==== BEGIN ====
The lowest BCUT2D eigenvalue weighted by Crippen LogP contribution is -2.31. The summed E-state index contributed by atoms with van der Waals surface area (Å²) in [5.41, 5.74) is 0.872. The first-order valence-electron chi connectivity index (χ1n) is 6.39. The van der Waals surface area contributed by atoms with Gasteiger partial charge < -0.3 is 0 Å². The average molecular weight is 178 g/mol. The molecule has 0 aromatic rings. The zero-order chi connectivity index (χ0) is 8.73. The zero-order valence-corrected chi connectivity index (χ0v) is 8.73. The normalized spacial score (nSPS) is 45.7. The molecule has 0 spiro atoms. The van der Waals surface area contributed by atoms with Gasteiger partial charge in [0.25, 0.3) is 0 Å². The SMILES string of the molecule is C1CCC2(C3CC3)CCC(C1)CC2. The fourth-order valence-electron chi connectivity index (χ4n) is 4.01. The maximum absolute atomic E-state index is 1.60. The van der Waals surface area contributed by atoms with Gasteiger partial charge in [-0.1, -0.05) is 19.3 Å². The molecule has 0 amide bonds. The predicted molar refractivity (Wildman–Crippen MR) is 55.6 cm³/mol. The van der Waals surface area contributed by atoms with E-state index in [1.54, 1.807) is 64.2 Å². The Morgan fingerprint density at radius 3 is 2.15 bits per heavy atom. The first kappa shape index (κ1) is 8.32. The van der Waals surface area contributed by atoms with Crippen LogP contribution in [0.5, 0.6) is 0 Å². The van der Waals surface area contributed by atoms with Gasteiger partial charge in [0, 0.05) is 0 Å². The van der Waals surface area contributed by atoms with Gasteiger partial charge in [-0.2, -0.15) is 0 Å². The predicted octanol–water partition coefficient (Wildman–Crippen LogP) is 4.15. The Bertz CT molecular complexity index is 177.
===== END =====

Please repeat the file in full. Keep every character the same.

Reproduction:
The lowest BCUT2D eigenvalue weighted by Crippen LogP contribution is -2.31. The summed E-state index contributed by atoms with van der Waals surface area (Å²) in [5.41, 5.74) is 0.872. The first-order valence-electron chi connectivity index (χ1n) is 6.39. The van der Waals surface area contributed by atoms with Gasteiger partial charge < -0.3 is 0 Å². The average molecular weight is 178 g/mol. The molecule has 0 aromatic rings. The zero-order chi connectivity index (χ0) is 8.73. The zero-order valence-corrected chi connectivity index (χ0v) is 8.73. The normalized spacial score (nSPS) is 45.7. The molecule has 0 spiro atoms. The van der Waals surface area contributed by atoms with Gasteiger partial charge in [0.25, 0.3) is 0 Å². The SMILES string of the molecule is C1CCC2(C3CC3)CCC(C1)CC2. The fourth-order valence-electron chi connectivity index (χ4n) is 4.01. The maximum absolute atomic E-state index is 1.60. The van der Waals surface area contributed by atoms with Gasteiger partial charge in [-0.1, -0.05) is 19.3 Å². The molecule has 0 amide bonds. The predicted molar refractivity (Wildman–Crippen MR) is 55.6 cm³/mol. The van der Waals surface area contributed by atoms with E-state index in [1.54, 1.807) is 64.2 Å². The Morgan fingerprint density at radius 3 is 2.15 bits per heavy atom. The first kappa shape index (κ1) is 8.32. The van der Waals surface area contributed by atoms with Crippen LogP contribution in [0.5, 0.6) is 0 Å². The van der Waals surface area contributed by atoms with Gasteiger partial charge in [0, 0.05) is 0 Å². The van der Waals surface area contributed by atoms with Gasteiger partial charge in [-0.2, -0.15) is 0 Å². The predicted octanol–water partition coefficient (Wildman–Crippen LogP) is 4.15. The Bertz CT molecular complexity index is 177.